She serves up a #RecipeOfTheDay on her Twitter account
From the sweet, including this scrumptious-looking devil’s food cake or a marmalade pudding cake, to the savoury, including how to make your own tagliatelle or cook Moroccan chicken, Nigella lures you in with a mouth-watering photo and then links to her website for the recipe. Whether you prefer to use the metric system or cups (for all the UK-residing Americans out there), there’s a handy slider that converts everything for you, which saves you the agony of doing the maths yourself!
She’s not afraid to be controversial with her cooking
Depending on where your loyalties lie, you’ll either love or hate her spaghetti with Marmite, a dish that will make some shudder, and others lick their lips. Either way, Nigella’s not afraid to take risks.
Nigella included the original recipe for her spaghetti with Marmite in her book Kitchen ten years ago before it reappeared across her social media accounts this September. On her website, she says she came across this recipe in food writer Anna Del Conte’s memoirs, Risotto With Nettles. Apparently, Nigella “hasn’t as yet found a child who doesn’t like it”. A decade later, the recipe is still as devisive as ever, with journalist Sali Hughes gushing in a tweet: “I’ve made this many times and can confirm its amazingness.” Others aren’t as convinced, with one Instagram user simply writing, “Nooooooo!”
She understands the work-life balance
In her series Nigella Bites, filmed in her West London home, she had a whole section devoted to TV dinners, which she introduced by saying, “The truth is, I love good food and lots of it at any time, but I know too that at the end of a long day, cooking can seem just like another exhausting chore, so what we need is simple food you can face cooking on those days when you just have to hit that kitchen running.” Now we’re talking! Nigella moves around the kitchen with ease, showing us how we too can navigate cooking at the end of the day, quickly and easily.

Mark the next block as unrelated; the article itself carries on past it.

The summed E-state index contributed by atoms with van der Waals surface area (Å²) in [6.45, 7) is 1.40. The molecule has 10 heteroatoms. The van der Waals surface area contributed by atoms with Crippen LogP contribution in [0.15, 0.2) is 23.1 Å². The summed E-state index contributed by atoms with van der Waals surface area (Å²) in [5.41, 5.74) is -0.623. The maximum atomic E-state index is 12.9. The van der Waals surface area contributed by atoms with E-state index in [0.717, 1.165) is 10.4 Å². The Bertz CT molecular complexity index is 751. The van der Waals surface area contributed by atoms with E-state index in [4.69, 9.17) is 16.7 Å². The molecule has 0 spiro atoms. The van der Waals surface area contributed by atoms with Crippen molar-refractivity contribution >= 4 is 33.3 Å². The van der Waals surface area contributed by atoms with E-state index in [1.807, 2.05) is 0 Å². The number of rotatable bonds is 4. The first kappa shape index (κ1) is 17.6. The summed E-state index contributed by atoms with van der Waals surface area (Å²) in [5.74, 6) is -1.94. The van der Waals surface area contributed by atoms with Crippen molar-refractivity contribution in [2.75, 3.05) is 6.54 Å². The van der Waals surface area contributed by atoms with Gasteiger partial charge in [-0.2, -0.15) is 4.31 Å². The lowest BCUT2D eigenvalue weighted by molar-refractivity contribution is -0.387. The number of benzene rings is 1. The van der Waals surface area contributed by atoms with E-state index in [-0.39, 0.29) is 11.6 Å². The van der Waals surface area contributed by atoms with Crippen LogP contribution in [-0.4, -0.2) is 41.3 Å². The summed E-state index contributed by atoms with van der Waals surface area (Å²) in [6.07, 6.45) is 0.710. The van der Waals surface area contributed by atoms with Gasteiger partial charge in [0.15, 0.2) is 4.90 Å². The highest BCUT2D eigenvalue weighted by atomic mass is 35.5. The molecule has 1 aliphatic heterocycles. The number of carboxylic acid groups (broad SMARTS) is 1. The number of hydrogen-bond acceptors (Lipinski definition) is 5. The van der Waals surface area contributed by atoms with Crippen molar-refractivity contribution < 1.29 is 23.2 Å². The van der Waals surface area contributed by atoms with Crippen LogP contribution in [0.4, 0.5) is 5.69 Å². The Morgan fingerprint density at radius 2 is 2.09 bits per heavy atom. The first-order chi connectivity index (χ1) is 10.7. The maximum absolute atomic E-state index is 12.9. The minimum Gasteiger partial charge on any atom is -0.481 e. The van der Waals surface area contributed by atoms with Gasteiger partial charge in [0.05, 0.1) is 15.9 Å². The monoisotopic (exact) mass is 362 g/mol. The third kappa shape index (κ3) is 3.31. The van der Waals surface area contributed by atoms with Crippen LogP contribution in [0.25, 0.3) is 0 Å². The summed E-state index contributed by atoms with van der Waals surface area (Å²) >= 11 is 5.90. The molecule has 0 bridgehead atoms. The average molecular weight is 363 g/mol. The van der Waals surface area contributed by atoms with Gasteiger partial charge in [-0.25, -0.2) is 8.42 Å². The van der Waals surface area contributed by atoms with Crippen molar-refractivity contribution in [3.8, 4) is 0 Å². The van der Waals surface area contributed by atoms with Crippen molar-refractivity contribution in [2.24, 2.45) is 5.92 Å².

“What’s cookin’ good lookin’?”
When Nigella Bites aired in the US, a critic from The New York Times said, “Lawson’s sexy roundness mixed with her speed-demon technique makes cooking dinner with Nigella look like a prelude to an orgy.” That sounds like a compliment to us.
This is a woman who brings her linguine to the boil and then goes off to “slip into something a little more comfortable” (she literally says this) and then returns for the finishing touches in a silk, sea-green dressing gown. She then takes the dish up to her room, announcing, “bed, television, food.” BOLD. ICONIC. NIGELLA.
Nigella: Cook, Eat, Repeat bingo card
When you tune in for a Nigella show, there are certain things you can expect – the aforementioned innuendos being one of them. Check out our printable bingo card below and cross off each one as they happen, or just eat a square (or bar) of chocolate to keep track. We think Nigella would approve.
When is BBC Two’s Nigella: Cook, Eat, Repeat on TV?
Nigella: Cook, Eat, Repeat airs on BBC Two HD (CH 102) on Mondays at 8pm, with the first episode screening on November 9th. It is also available for 30 days in Catch Up > Channels > BBC iPlayer.
The six-part series will subsequently air every week until Monday 14 December.
TV channels: Channels, content and features available depend on your chosen package. Channel line-ups and content are subject to change at any time and to regional variations.
HD: HD TV set, V HD Box, TiVo box or Virgin TV V6 connected with HDMI cables required for HD channels. Number of inclusive HD channels depends on package.
Catch Up TV: Catch Up TV content available for up to 7 days or up to 30 days after broadcast, depending on content.
Image credits: Nigella: Cook, Eat, Repeat © BBC / Jay Brookes